Destination London~ whilst on the way to Bristol

My destination was Bristol, England, UK – but I had to wait two hours or so for the coach to take me to Bristol after I had arrived at Victoria Station, in London, having left Holland from the port of Vlissingen, Zeeland – and arriving at Sheerness dockyard at Sheerness (a small town on the Isle of Sheppey), and then taking a coach to Victoria Bus Station in central London, in order to change to another coach at Victoria that left for Bristol – intending to book myself into a guesthouse – one that I had yet to seek out when I had arrived there. As it was, I didn’t fancy waiting around two hours or more that it was – so I took my single small black bag that I had with me and put it in a locker at the coach station, in order to have a little walk around – intending to be back within two hours.  After about 45 minutes – I found myself walking down The Cromwell Road – an extremely busy 6-lane wide main road, well known in London – and then – on the side of this road, I saw a hotel called The London Hotel – and all of a sudden upon seeing this, I felt rather weak, as well as tired. I had got up so early that morning to get ready – to get to the small town to catch the boat over to England – and I just suddenly thought to myself, ‘I’m gonna put myself into that hotel’ –  I had quite a lot of money on me, and in the bank, by this time – so from this point of view this was not a problem. It so turned out – that I didn’t leave London for more than 23 years, and that I never did go to Bristol, after all.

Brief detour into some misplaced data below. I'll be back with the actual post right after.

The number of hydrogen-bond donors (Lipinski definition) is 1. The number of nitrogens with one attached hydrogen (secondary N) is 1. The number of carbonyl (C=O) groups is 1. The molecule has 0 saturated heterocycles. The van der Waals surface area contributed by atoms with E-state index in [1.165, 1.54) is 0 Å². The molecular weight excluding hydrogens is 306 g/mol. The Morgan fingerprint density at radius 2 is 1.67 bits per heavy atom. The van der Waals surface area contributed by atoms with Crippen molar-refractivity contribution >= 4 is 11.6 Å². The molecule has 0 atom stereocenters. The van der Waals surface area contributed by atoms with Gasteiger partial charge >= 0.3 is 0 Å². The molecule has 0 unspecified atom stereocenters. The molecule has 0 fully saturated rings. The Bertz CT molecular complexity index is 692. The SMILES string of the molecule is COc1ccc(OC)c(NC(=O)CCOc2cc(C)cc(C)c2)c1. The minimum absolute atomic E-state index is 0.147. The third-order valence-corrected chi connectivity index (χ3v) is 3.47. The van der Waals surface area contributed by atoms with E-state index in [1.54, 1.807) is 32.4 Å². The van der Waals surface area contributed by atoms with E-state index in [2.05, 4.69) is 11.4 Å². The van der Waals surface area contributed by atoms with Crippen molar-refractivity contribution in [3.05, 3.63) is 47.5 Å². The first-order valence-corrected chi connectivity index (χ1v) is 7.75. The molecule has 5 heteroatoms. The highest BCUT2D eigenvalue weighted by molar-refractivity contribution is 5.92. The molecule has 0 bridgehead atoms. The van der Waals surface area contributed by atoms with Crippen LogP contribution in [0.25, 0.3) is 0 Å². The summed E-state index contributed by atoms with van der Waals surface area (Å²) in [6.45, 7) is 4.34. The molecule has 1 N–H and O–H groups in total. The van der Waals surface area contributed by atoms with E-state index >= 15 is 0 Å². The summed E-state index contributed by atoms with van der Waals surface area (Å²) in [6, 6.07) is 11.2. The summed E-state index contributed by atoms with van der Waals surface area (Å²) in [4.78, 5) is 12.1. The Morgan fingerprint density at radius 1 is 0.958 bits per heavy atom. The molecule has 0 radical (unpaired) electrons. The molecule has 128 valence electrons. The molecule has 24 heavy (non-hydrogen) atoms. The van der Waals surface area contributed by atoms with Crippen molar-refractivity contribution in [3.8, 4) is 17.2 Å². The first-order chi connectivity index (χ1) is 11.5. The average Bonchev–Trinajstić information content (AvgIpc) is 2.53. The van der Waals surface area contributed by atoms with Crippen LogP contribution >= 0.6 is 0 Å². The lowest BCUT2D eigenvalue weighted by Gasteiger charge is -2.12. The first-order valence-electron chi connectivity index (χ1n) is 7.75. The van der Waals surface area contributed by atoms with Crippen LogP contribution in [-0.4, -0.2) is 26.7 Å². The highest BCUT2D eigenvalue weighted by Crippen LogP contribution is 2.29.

Every therapy theme under the sun